Phi Kappa Psi suspended

The Phi Kappa Psi fraternity has been temporarily suspended, after the University received an anonymous tip last month accusing the organization of hazing.

Tara Pereira, assistant dean of students and director of Student Judicial Services, said the University is in the process of conducting an investigation into the alleged hazing, but declined to answer additional questions.

“The chapter’s recognition is currently suspended on an interim basis, pending the outcome of the investigation,” Pereira said in an e-mail.

News of the fraternity’s suspension spread quickly, as did rumors about the incident, but few facts have been made available to the Greek-letter community or public, including the process for investigating hazing, or why the University moved quickly to suspend the fraternity after an anonymous tip.

Senior Vice President for Student and Academic Support Services Robert Chernak said members of the fraternity requested an expedited review because of the upcoming townhouse distribution to Greek-letter groups.

Pereira did not return request for comment on protocol for investigating hazing allegations and did not say if the allegation came from a person affiliated with the organization. Questions regarding details of the hazing allegation and potential consequences if the allegations are true also went unanswered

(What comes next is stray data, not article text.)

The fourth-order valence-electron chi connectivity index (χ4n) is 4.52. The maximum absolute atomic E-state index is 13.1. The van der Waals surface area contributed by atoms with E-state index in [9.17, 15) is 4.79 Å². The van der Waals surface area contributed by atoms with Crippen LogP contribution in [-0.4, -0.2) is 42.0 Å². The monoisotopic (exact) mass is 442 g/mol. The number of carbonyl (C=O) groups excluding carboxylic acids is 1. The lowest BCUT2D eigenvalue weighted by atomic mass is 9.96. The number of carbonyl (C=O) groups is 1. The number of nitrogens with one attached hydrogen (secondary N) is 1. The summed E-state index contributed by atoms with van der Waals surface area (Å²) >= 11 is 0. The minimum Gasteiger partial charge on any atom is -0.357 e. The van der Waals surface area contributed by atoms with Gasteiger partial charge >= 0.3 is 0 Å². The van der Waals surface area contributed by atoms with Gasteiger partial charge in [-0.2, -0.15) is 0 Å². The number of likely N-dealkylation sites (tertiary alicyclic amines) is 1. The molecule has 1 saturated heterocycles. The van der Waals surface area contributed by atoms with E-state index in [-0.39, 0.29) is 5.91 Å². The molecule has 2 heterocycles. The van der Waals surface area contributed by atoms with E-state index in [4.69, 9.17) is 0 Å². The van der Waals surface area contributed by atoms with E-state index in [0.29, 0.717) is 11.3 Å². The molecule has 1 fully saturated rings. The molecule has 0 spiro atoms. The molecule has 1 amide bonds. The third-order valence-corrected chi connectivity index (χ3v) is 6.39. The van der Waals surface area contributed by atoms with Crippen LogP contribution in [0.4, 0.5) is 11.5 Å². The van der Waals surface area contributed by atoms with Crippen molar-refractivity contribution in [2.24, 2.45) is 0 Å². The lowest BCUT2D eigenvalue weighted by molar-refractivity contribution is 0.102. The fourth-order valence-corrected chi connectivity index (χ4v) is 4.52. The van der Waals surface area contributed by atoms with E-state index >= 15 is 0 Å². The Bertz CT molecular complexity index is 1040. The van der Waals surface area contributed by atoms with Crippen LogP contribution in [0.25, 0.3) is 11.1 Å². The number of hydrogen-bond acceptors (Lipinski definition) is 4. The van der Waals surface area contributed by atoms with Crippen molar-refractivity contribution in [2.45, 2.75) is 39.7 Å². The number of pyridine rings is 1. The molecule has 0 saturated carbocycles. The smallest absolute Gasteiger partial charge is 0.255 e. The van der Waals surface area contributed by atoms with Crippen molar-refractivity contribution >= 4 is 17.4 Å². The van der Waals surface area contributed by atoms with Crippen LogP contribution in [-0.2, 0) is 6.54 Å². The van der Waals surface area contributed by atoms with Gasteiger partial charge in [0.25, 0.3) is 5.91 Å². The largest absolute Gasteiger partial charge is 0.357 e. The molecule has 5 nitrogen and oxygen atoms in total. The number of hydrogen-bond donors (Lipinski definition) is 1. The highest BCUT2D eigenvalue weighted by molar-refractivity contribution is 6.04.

Chas Pressner, president of the Interfraternity Council, said the IFC is not involved in the investigation and that he has not been given any information about the matter.

Phi Psi President Jack Bermingham declined to comment, instead directing questions to the executive director of the fraternity’s national office, Shawn Collinsworth.

Collinsworth said Phi Kappa Psi’s national headquarters already conducted their own investigation into the allegations and “found no evidence to prove there was hazing.”

With a decision on Greek-letter housing slated to be returned Monday, Collinsworth said he hopes the University will not hold these allegations against the fraternity.

“As the executive director of Phi Kappa Psi, I would hope the University would fully investigate this before they levy any decision on housing,” Collinsworth said. “But the decision is ultimately up to [the] administration of George Washington University.”

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